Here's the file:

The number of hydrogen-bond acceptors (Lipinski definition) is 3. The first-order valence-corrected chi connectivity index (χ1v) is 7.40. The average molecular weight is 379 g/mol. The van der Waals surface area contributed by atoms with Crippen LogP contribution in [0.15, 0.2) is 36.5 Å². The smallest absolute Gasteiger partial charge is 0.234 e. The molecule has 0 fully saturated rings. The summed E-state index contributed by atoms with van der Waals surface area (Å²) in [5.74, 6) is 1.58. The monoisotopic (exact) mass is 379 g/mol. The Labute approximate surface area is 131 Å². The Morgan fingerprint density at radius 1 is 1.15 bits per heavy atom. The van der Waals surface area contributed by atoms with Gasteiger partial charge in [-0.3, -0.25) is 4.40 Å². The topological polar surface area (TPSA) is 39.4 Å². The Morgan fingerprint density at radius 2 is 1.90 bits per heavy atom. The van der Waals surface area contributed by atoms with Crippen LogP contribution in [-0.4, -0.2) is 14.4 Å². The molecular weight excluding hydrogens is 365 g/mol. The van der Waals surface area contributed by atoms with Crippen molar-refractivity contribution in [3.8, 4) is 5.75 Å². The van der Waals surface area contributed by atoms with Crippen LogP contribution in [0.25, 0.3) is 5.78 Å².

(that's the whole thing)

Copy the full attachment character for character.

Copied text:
The number of hydrogen-bond acceptors (Lipinski definition) is 3. The first-order valence-corrected chi connectivity index (χ1v) is 7.40. The average molecular weight is 379 g/mol. The van der Waals surface area contributed by atoms with Crippen LogP contribution in [0.15, 0.2) is 36.5 Å². The smallest absolute Gasteiger partial charge is 0.234 e. The molecule has 0 fully saturated rings. The summed E-state index contributed by atoms with van der Waals surface area (Å²) in [5.74, 6) is 1.58. The monoisotopic (exact) mass is 379 g/mol. The Labute approximate surface area is 131 Å². The Morgan fingerprint density at radius 1 is 1.15 bits per heavy atom. The van der Waals surface area contributed by atoms with Gasteiger partial charge in [-0.3, -0.25) is 4.40 Å². The topological polar surface area (TPSA) is 39.4 Å². The Morgan fingerprint density at radius 2 is 1.90 bits per heavy atom. The van der Waals surface area contributed by atoms with Crippen LogP contribution in [-0.4, -0.2) is 14.4 Å². The molecular weight excluding hydrogens is 365 g/mol. The van der Waals surface area contributed by atoms with Crippen molar-refractivity contribution in [3.8, 4) is 5.75 Å². The van der Waals surface area contributed by atoms with Crippen LogP contribution in [0.25, 0.3) is 5.78 Å².